Or if you don’t want to do this alone, you can get all of my best tips and step-by-step processes in Peaceful Potty Training. It can eliminate the nagging and power struggles and help you pinpoint exactly how to help your child while enjoying the process together.
6. Give Your Child Ownership in the Process
Sometimes kids are actually a lot closer to potty training than we realize but it’s hidden because they are just playing all day and living the good life.
Don’t get me wrong. I think that the preschool age should be full of play and joy. But make sure that your child is part of the potty training process.
When it’s time for them to get a new diaper, have them take off their wet diaper, wipe themselves, and throw away the dirty diaper. Then, ask them set on the toilet for a minute or two.
Afterward, help them get the new diaper on, and encourage your child to dress herself if she doesn’t already. Your child is super smart and can do a lot of these parts of potty training.
An added bonus is that when they are ready to go pee and poo in the potty regularly, you’ve already laid a good foundation for all the other steps now too!
7. Peer Pressure Can be Good
When I was teaching a class of two-year-olds, it felt as though they would never potty train. Most of them were in diapers, and it seemed that almost as soon as they figured the potty training out, they moved up to the next classroom with the three-year-olds. We did send tons of them up to the next class in diapers though. It certainly wasn’t for a lack of trying though.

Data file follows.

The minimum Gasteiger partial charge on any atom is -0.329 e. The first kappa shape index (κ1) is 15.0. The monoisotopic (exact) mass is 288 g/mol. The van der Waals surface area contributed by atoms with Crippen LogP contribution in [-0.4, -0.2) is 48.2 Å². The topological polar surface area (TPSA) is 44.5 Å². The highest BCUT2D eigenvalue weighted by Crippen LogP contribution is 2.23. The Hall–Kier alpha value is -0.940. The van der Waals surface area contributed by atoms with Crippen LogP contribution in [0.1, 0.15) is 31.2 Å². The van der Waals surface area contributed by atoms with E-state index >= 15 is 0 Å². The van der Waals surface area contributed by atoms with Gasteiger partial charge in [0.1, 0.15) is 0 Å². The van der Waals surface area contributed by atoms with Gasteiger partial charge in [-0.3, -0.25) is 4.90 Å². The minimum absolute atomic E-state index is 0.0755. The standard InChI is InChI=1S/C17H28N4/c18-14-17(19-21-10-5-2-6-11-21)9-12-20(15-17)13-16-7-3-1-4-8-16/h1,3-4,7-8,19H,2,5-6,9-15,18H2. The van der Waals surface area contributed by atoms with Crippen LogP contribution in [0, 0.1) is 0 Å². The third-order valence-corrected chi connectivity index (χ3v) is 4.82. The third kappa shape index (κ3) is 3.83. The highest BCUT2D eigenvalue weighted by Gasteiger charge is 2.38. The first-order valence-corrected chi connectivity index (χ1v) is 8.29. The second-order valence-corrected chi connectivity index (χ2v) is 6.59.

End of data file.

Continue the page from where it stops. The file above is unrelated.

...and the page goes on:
There was something that the three-year-old classroom had to offer that we did not though. Almost all the children in the class were potty trained already. That meant lots of awesome role modeling and some peer pressure (the good kind).
It’s amazing to me how children can get excited about using the toilet when they see other children interested in using the bathroom. Older siblings, friends, and other children in school or at child care are all perfect candidates for this position.
You’re on the road to success for potty training your 3-year-old
If you are anxious for your child to potty train, I totally get it!
No one wants to spend more money on diapers, and we all can’t wait for the freedom of what potty training brings.
That’s why I created a course so that you can have my step by step techniques for helping children potty training — all in a peaceful way. Learn more about Peaceful Potty Training.